Friday, October 24, 2008

Summary of Polls on Fast-Food Menu Disclosure Requirements & Passed, Pending and Defeated Legislation

Here is a summary of polls on nutrition labeling in fast-food and chain restaurants.

In a Caravan Opinion Research Corporation 2008 poll of 1,003 adults, 78% of respondents agreed that “fast-food and other chain restaurants should list nutritional information, such as calories, fat, sugar or salt content on menus and menu boards.”

In an ARAMARK Corporation 2005 poll of 5,297 adults, 83% of respondents agreed that “restaurants should make nutrition information available for all menu items.”

In a Technomic Inc. 2007 poll of 2,500 respondents, 74% of respondents agreed that “menu boards should list nutrition information for all items served.”

In a Global Strategy Group, 2003 poll, 67% of respondents agreed that “restaurants should be required to provide nutrition information, including calories, on menus.

In an End Hunger Connecticut 2007 state-wide poll of 501 respondents, 82% supported “requiring fast-food and chain restaurants to display calorie content on menus or menu boards” and 84% supported “requiring fast-food and chain restaurants to post nutrition information on their menus.”

It seems that when the mandate is worded more strongly or more specifically, there is a slight erosion of support. Compare the results in polls that simply say the chains “should list information” with the poll that says they “should be required to list.” Of course that same discrepancy could be explained by the age of the poll. The more recent polls show stronger support for disclosure requirements. Regardless, support is overwhelmingly in favor of menu disclosure.

California, New York City, King County (Seattle) Washington, and Portland, Oregon have all passed menu labeling laws. The Portland law passed in July of 2008 and public hearing are being held on November 6th and 20th regarding implementation of the law.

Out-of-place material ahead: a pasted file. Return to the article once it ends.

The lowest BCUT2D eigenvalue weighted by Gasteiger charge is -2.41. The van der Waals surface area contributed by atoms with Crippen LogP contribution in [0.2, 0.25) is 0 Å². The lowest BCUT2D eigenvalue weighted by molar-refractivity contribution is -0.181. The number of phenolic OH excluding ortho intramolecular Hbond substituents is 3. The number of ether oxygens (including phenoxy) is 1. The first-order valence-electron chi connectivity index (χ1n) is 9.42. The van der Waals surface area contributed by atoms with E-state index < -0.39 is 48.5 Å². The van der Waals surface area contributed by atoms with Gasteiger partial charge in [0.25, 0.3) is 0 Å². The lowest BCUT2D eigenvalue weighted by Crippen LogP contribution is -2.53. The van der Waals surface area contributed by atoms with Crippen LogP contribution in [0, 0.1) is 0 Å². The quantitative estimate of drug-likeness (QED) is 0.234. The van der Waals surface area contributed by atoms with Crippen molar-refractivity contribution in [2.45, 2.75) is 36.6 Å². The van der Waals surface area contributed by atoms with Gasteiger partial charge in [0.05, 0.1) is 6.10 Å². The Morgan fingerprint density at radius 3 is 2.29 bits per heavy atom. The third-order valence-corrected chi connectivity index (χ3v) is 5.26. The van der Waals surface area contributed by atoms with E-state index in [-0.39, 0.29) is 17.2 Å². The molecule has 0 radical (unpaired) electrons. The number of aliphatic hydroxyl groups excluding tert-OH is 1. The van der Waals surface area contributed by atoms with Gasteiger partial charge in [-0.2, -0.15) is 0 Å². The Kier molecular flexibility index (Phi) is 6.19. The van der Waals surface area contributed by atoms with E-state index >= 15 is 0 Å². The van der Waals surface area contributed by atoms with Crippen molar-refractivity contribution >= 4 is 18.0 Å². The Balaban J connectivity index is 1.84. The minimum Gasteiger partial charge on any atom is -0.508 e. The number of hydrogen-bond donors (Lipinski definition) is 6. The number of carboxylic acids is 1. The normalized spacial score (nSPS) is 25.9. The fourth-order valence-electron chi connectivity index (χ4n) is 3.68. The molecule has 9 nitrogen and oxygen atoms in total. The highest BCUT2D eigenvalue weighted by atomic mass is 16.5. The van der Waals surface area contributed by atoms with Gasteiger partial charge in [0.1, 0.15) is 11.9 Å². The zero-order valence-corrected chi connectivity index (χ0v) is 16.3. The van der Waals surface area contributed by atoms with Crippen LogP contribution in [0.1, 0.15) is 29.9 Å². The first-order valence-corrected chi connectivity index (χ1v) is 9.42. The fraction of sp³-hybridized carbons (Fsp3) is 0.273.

Similar laws are pending in HI, MA, MI, NJ, NY, PA, VT, IA, KY, TN and the District of Columbia. Westchester County, NY is voting on the issue in the next few weeks. Nashville, TN has a public hearing set for November 6th.

Two statewide initiatives in Washington and Indiana have been defeated.

On the national stage, competing versions of menu labeling laws are pending in Congress – The MEAL Act vs. the LEAN Act. See my earlier posting here:. The MEAL Act is similar to New York City’s court-tested law. The LEAN Act is favored by the National Restaurant Association and other industry groups. It has less stringent standards that permit calorie and nutritional information to be posted in less conspicuous places or in menu addenda, and a provision for federal preemption of state and local menu disclosure laws. Federal preemption could render all local and state laws unenforceable.

In unrelated news, the USDA FSIS posted Sensenig Meats, 6999 Cannery Road, Hanover, PA and Steely Meats, 54 Mt. Pleasant Road, Fayetteville, PA as possible recipients of recalled 60-pound bulk boxes of "BM-95 Boneless Beef."

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